Amazing (and sad), while Beijing still speaks about the Five Principles, 60 years later, the situation on the ground is repeating itself. Let us not forget that China’s Survey and Mapping Administration has approved the controversial map published by Hunan Map Press, which in its announcement said the map was of “great significance in safeguarding the nation’s water sovereignty and territorial integrity”.
Why is Delhi so quiet? Probably because ‘China and India are friends’! Friends like in 1954? It is very ominous.
Another similarity with 1954:  60 years ago too, Beijing had ‘no problem’ with India; China’s problem was with the American imperialists.
During the Panchsheel commemoration, President Xi Jinping vowed that no violations of territorial integrity would be tolerated, adding though that no nation (read the US) should be allowed to monopolise global affairs. Xi however made it clear: “Sovereignty is the reliable safeguard and fundamental element of national interest. Sovereignty and territorial integrity should not be infringed upon. This is the hard principle that should not be cast aside at any time”.
And then, he started indirectly bashing the US: “All nations should be given equal footing in the global security framework, and share equal rights.”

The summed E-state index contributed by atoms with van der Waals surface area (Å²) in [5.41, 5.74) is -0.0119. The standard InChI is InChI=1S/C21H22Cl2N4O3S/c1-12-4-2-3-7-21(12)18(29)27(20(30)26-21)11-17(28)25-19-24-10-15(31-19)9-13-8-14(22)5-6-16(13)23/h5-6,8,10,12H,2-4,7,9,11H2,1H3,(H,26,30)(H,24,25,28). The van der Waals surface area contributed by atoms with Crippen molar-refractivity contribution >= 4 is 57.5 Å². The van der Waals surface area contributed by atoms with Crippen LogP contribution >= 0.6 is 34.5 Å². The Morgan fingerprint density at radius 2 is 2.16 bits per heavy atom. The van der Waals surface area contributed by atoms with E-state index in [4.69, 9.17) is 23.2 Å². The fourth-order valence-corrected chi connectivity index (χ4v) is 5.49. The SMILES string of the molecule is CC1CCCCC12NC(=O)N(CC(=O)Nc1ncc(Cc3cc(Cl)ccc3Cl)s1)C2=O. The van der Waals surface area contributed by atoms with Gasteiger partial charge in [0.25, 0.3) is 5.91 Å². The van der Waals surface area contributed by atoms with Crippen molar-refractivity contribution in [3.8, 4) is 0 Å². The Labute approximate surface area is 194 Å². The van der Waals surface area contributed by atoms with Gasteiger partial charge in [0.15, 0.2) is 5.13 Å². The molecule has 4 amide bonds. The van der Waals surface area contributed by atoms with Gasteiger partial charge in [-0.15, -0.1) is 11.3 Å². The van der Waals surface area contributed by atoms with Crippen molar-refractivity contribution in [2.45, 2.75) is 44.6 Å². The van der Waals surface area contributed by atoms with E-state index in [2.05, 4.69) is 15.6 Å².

Su Hao, a professor with China Foreign Affairs University, told SCMP: “The message is that China is not the source of the problem, and it is some external force violating principles of international relations and making chaos in the region.”
One more ‘detail’, but which is vital for India; on the new Chinese map, the size of the Chumbi Valley, located between Sikkim and Bhutan, is really bloated. Does China plan to grab more territory from Bhutan?
A few months before his 1954 visit to Beijing, Nehru had taken up the issue of Indian maps with the MEA Secretary-General. At that time, India was foolishly showing most of the Ladakh border as ‘undefined’. Nehru wrote: “All our old maps dealing with this frontier should be carefully examined and, where necessary, withdrawn. New maps should be printed showing our Northern and North-Eastern frontier without any reference to any ‘line’. These new maps should also not state that there is any un-demarcated territory. The new maps should be sent to our embassies abroad and should be introduced to the public generally and be used in our schools, colleges etc.”
It is perhaps time for Delhi to distribute the maps of India’s borders. It will be useful for the general public, the press and for the Indian officials.